Baseball, The Butt Of All Jokes - Steroid Scandal Goes On
February 25, 2009
By Bryan Mongeau-Eastmond
NEW YORK (RushPRNews) 02/25/09
- Comedians are notoriously known for poking fun at political figures, celebrities’ mishaps and professional athletes caught in the wrong. It comes with the territory. But sometimes, you can’t help but think that public figures purposely put themselves in harm's way to give humorists fresh material for their next act.
Well look no further then the grandest stage of them all: The Oscars. On Sunday night, host Hugh Jackman notes Meryl Streep’s 15 career nominations and said, “I hate to say it but when someone puts up numbers like that, it’s just hard not to think steroids.”
Some might feel that this was a direct attack to Alex Rodriguez, the most recent name in the steroid scandal. No question that Jackman took out his claws, as would Wolverine, making reference to the many tarnished accomplishments at the hands of baseball players who were being juiced.
Sadly, any notable performance out of the MLB in recent years automatically strikes the thought of steroids and rightfully so. Roger Clemens, Barry Bonds, from Rafael Palmeiro, Sammy Sosa and Mark McGwire and now A-Rod, have collectively done their part in dirtying their professional sport.
Yes, America’s favorite pastime has seen better days. With former U.S. President, George W. Bush out of the starting line up for jokesters, next up at bat is baseball in its entirety.
The number one question surrounding these six talented players mentioned above, is “should they be inducted into the Hall of Fame and should their records/endeavors stand?”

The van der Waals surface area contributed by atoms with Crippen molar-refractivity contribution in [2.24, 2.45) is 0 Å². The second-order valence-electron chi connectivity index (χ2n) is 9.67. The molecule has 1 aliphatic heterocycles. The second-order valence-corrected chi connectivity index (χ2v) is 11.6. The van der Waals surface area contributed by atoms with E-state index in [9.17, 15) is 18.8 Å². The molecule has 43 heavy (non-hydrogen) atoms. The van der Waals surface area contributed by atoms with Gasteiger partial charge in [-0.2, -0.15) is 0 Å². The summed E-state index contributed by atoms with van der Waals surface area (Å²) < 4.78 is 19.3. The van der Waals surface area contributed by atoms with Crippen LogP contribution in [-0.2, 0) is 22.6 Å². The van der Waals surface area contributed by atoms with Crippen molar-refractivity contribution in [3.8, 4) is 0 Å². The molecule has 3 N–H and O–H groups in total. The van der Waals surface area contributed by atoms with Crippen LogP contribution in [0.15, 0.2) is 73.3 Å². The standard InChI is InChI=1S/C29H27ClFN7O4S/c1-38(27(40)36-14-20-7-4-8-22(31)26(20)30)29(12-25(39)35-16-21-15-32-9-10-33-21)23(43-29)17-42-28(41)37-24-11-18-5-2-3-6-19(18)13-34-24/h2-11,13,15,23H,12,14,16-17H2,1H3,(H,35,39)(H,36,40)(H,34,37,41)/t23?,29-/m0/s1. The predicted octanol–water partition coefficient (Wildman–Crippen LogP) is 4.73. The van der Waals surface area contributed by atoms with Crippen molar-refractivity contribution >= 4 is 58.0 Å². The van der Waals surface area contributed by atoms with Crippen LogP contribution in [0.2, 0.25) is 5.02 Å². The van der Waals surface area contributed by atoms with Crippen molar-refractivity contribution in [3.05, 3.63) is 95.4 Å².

How about asking the question: did these men along with the other 104 Major League Baseball players who tested positive in 2003 ruin baseball’s reputation?
Ever since the world of baseball has been plagued by controversy surrounding steroids, a dark cloud has been hovering over the game and too many players find themselves in the eye of the storm.
New York Yankees shortstop Derek Jeter is fighting in the name of his sport. “One thing that’s irritating and really upsets me a lot is when you hear people say that everybody did it,” said Jeter. “Everybody wasn’t doing it.”
We still don't know who hasn't been caught yet. There could be hundreds more out there. This is the reality of things. Until the MLB cleans up its act and its players with the help of advanced drug-testing programs, baseball will continue to take cheap shots and face the brunt of comedians.
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About the author:
Bryan Mongeau-Eastmond is RushPRnews' weekly columnist. Bryan will be covering the National Football League, as well as breaking sports news. Bryan is available for freelance assignments. Write him at email@example.com with comments and story ideas.
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